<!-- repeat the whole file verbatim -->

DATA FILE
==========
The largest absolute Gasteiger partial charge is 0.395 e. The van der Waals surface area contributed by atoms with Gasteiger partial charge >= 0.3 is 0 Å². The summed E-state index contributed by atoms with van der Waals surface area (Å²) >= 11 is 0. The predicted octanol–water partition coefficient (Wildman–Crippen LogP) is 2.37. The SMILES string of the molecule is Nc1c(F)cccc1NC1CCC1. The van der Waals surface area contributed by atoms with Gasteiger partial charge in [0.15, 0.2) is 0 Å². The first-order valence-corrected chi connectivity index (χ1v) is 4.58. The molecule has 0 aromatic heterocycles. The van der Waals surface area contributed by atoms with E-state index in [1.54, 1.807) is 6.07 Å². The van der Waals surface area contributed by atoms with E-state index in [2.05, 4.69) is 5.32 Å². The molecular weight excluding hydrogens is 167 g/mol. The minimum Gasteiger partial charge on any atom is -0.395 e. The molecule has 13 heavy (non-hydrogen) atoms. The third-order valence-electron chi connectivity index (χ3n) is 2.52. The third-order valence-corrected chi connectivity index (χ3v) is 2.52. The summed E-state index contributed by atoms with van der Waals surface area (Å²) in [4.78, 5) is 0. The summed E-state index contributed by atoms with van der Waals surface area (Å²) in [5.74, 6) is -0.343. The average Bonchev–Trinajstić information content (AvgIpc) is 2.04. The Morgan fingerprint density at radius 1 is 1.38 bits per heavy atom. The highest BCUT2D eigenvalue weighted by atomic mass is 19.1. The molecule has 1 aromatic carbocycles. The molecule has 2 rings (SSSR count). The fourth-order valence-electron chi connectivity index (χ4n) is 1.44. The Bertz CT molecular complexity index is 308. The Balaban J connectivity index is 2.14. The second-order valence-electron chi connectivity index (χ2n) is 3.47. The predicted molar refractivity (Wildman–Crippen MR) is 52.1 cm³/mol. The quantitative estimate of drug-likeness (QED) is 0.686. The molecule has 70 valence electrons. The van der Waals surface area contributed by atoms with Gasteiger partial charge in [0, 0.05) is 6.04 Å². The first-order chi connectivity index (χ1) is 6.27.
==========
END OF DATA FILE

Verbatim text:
The largest absolute Gasteiger partial charge is 0.395 e. The van der Waals surface area contributed by atoms with Gasteiger partial charge >= 0.3 is 0 Å². The summed E-state index contributed by atoms with van der Waals surface area (Å²) >= 11 is 0. The predicted octanol–water partition coefficient (Wildman–Crippen LogP) is 2.37. The SMILES string of the molecule is Nc1c(F)cccc1NC1CCC1. The van der Waals surface area contributed by atoms with Gasteiger partial charge in [0.15, 0.2) is 0 Å². The first-order valence-corrected chi connectivity index (χ1v) is 4.58. The molecule has 0 aromatic heterocycles. The van der Waals surface area contributed by atoms with E-state index in [1.54, 1.807) is 6.07 Å². The van der Waals surface area contributed by atoms with E-state index in [2.05, 4.69) is 5.32 Å². The molecular weight excluding hydrogens is 167 g/mol. The minimum Gasteiger partial charge on any atom is -0.395 e. The molecule has 13 heavy (non-hydrogen) atoms. The third-order valence-electron chi connectivity index (χ3n) is 2.52. The third-order valence-corrected chi connectivity index (χ3v) is 2.52. The summed E-state index contributed by atoms with van der Waals surface area (Å²) in [4.78, 5) is 0. The summed E-state index contributed by atoms with van der Waals surface area (Å²) in [5.74, 6) is -0.343. The average Bonchev–Trinajstić information content (AvgIpc) is 2.04. The Morgan fingerprint density at radius 1 is 1.38 bits per heavy atom. The highest BCUT2D eigenvalue weighted by atomic mass is 19.1. The molecule has 1 aromatic carbocycles. The molecule has 2 rings (SSSR count). The fourth-order valence-electron chi connectivity index (χ4n) is 1.44. The Bertz CT molecular complexity index is 308. The Balaban J connectivity index is 2.14. The second-order valence-electron chi connectivity index (χ2n) is 3.47. The predicted molar refractivity (Wildman–Crippen MR) is 52.1 cm³/mol. The quantitative estimate of drug-likeness (QED) is 0.686. The molecule has 70 valence electrons. The van der Waals surface area contributed by atoms with Gasteiger partial charge in [0, 0.05) is 6.04 Å². The first-order chi connectivity index (χ1) is 6.27.